At the confluence I pull over and gather up my metal. I strike out along the road above the riverbank, looking for otter tracks. I find them and search the thin waterway for the maker. On this grey snow-filled morning I am surprised to hear the abundant twittering of birds in the trees as if it is a cool spring dawn. The bird chorus is accompanied by the quacking of ducks and the quiet murmur of the river. But still I see no otters. Instead the ouzels put on their show for me.
As I walk back to the pullout I see two big bull elk on the hillside above, standing still as statues between the trunks of trees. Beautiful statues of grace and power. They watch me intently. Finally assured of my innocence they lower their heads to graze. I go on to the Footbridge and find myself the only one here. The pullout is yet unplowed. I am struck by the virtual absence of traffic on the road today. For the last hour Iíve not seen a single other car. Maybe Mondays in winter are always like this. I sit and watch the snow grow heavier and the sky darken. The hills begin to disappear behind the thickening white curtain. Such a peaceful place. I have been in this spot so many times, now, and it has shown me such variety of views, spring, summer, fall and winter. This spot, looking across the meandering river towards the mighty Thunderer, is still my favorite view of all.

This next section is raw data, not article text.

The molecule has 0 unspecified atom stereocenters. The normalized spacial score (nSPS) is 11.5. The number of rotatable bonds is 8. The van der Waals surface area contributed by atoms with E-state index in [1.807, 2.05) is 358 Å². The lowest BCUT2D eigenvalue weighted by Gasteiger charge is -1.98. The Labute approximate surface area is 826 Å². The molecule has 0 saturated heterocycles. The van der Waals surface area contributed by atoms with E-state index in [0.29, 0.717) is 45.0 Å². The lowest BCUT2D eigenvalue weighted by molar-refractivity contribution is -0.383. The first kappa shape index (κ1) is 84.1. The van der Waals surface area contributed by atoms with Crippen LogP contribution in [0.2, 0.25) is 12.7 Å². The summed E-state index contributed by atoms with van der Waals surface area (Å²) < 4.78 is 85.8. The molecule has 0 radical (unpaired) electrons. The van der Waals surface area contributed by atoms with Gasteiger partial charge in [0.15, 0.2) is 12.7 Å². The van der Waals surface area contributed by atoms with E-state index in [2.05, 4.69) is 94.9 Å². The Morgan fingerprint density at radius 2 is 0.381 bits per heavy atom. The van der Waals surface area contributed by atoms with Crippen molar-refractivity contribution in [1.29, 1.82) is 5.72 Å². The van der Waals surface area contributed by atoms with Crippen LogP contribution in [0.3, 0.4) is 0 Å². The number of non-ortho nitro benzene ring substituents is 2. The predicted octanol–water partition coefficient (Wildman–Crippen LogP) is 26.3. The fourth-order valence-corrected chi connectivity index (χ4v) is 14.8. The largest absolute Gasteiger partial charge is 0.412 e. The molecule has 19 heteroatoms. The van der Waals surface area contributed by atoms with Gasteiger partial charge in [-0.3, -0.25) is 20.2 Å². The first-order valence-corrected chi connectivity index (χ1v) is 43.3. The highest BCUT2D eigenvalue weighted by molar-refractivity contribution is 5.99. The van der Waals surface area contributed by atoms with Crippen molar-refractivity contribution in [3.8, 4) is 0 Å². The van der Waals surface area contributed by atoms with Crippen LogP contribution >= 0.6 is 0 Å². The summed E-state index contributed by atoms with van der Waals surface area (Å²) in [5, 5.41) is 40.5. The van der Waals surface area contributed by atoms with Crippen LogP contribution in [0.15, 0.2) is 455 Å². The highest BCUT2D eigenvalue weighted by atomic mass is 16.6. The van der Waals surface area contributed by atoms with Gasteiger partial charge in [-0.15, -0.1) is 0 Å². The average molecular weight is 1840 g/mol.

After some lunch Iím ready for my next adventure. I get out to clear my back window of ice. It is an impossible task today and now I understand why so many of the others donít bother scraping theirs at all. I head back west, still meeting no traffic, so I go 5mph and watch the river for otters all the way. Just past the confluence I see a triangle marker in the road. As I round the bend I see a tow truck has arrived for the stuck hauler and a Ranger has stopped traffic. I back up into a pullout to wait. I canít think of a nicer spot to be forced to stop! I take out my camera and get some nice shots of the thin strip of moving black water. I search the several coyote tracks along the snow-covered surface of the frozen river, looking for particularly interesting stories. I watch ouzels dip and pop out again, fluffing their feathers and sending water droplets streaking in all directions.
Later as I pass the Institute I have an odd sighting of a single cow elk, walking across the huge valley. There are scattered bull bison snow-plowing for grass but she is the only elk for miles. I wonder how she came to be alone?